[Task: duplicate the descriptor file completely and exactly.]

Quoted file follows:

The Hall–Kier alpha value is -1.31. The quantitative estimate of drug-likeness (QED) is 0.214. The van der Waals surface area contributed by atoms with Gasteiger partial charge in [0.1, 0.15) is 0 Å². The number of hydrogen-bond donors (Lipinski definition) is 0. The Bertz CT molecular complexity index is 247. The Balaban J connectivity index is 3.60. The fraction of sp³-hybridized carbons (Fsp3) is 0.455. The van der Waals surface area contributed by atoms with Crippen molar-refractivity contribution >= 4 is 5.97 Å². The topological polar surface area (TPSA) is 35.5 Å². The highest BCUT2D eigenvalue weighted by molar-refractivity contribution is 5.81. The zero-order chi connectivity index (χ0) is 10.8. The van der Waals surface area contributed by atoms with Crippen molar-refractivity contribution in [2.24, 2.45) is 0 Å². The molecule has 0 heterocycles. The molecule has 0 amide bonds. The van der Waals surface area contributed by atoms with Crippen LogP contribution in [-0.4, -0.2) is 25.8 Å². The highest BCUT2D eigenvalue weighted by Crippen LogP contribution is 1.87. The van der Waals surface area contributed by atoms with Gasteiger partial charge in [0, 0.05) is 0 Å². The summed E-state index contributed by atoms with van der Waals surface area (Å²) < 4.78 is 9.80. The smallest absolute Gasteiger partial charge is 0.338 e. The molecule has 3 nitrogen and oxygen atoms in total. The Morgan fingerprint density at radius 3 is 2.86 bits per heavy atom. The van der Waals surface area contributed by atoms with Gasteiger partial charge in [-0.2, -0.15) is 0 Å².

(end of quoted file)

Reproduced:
The Hall–Kier alpha value is -1.31. The quantitative estimate of drug-likeness (QED) is 0.214. The van der Waals surface area contributed by atoms with Gasteiger partial charge in [0.1, 0.15) is 0 Å². The number of hydrogen-bond donors (Lipinski definition) is 0. The Bertz CT molecular complexity index is 247. The Balaban J connectivity index is 3.60. The fraction of sp³-hybridized carbons (Fsp3) is 0.455. The van der Waals surface area contributed by atoms with Crippen molar-refractivity contribution >= 4 is 5.97 Å². The topological polar surface area (TPSA) is 35.5 Å². The highest BCUT2D eigenvalue weighted by molar-refractivity contribution is 5.81. The zero-order chi connectivity index (χ0) is 10.8. The van der Waals surface area contributed by atoms with Crippen molar-refractivity contribution in [2.24, 2.45) is 0 Å². The molecule has 0 heterocycles. The molecule has 0 amide bonds. The van der Waals surface area contributed by atoms with Crippen LogP contribution in [-0.4, -0.2) is 25.8 Å². The highest BCUT2D eigenvalue weighted by Crippen LogP contribution is 1.87. The van der Waals surface area contributed by atoms with Gasteiger partial charge in [0, 0.05) is 0 Å². The summed E-state index contributed by atoms with van der Waals surface area (Å²) < 4.78 is 9.80. The smallest absolute Gasteiger partial charge is 0.338 e. The molecule has 3 nitrogen and oxygen atoms in total. The Morgan fingerprint density at radius 3 is 2.86 bits per heavy atom. The van der Waals surface area contributed by atoms with Gasteiger partial charge in [-0.2, -0.15) is 0 Å².